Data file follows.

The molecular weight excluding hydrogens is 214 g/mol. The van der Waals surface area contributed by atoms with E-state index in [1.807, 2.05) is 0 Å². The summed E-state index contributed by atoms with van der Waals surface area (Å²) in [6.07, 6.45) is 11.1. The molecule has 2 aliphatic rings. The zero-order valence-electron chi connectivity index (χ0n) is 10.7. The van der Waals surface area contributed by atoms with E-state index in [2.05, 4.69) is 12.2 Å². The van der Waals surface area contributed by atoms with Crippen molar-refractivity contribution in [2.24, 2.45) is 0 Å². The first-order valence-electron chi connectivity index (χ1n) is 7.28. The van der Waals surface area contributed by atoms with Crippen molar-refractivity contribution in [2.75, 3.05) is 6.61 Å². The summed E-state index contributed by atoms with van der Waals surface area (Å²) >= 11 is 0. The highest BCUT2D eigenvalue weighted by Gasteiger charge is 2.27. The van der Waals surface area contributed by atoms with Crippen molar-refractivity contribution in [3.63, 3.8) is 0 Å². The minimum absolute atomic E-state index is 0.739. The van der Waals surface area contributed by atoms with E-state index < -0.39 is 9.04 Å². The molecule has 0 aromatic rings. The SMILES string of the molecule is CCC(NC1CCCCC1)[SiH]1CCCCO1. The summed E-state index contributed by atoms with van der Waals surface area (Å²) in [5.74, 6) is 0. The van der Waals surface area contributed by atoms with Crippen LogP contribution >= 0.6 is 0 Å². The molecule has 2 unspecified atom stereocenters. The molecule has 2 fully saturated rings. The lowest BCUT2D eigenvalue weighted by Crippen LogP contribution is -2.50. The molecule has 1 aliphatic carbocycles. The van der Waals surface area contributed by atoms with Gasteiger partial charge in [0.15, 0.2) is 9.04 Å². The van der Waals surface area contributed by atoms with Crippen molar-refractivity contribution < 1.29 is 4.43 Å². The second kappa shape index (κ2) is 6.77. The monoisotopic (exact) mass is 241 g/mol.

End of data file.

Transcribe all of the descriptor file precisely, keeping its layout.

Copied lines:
The molecular weight excluding hydrogens is 214 g/mol. The van der Waals surface area contributed by atoms with E-state index in [1.807, 2.05) is 0 Å². The summed E-state index contributed by atoms with van der Waals surface area (Å²) in [6.07, 6.45) is 11.1. The molecule has 2 aliphatic rings. The zero-order valence-electron chi connectivity index (χ0n) is 10.7. The van der Waals surface area contributed by atoms with E-state index in [2.05, 4.69) is 12.2 Å². The van der Waals surface area contributed by atoms with Crippen molar-refractivity contribution in [2.24, 2.45) is 0 Å². The first-order valence-electron chi connectivity index (χ1n) is 7.28. The van der Waals surface area contributed by atoms with Crippen molar-refractivity contribution in [2.75, 3.05) is 6.61 Å². The summed E-state index contributed by atoms with van der Waals surface area (Å²) >= 11 is 0. The highest BCUT2D eigenvalue weighted by Gasteiger charge is 2.27. The van der Waals surface area contributed by atoms with Crippen molar-refractivity contribution in [3.63, 3.8) is 0 Å². The minimum absolute atomic E-state index is 0.739. The van der Waals surface area contributed by atoms with E-state index < -0.39 is 9.04 Å². The molecule has 0 aromatic rings. The SMILES string of the molecule is CCC(NC1CCCCC1)[SiH]1CCCCO1. The summed E-state index contributed by atoms with van der Waals surface area (Å²) in [5.74, 6) is 0. The van der Waals surface area contributed by atoms with Crippen LogP contribution >= 0.6 is 0 Å². The molecule has 2 unspecified atom stereocenters. The molecule has 2 fully saturated rings. The lowest BCUT2D eigenvalue weighted by Crippen LogP contribution is -2.50. The molecule has 1 aliphatic carbocycles. The van der Waals surface area contributed by atoms with Gasteiger partial charge in [0.15, 0.2) is 9.04 Å². The van der Waals surface area contributed by atoms with Crippen molar-refractivity contribution < 1.29 is 4.43 Å². The second kappa shape index (κ2) is 6.77. The monoisotopic (exact) mass is 241 g/mol.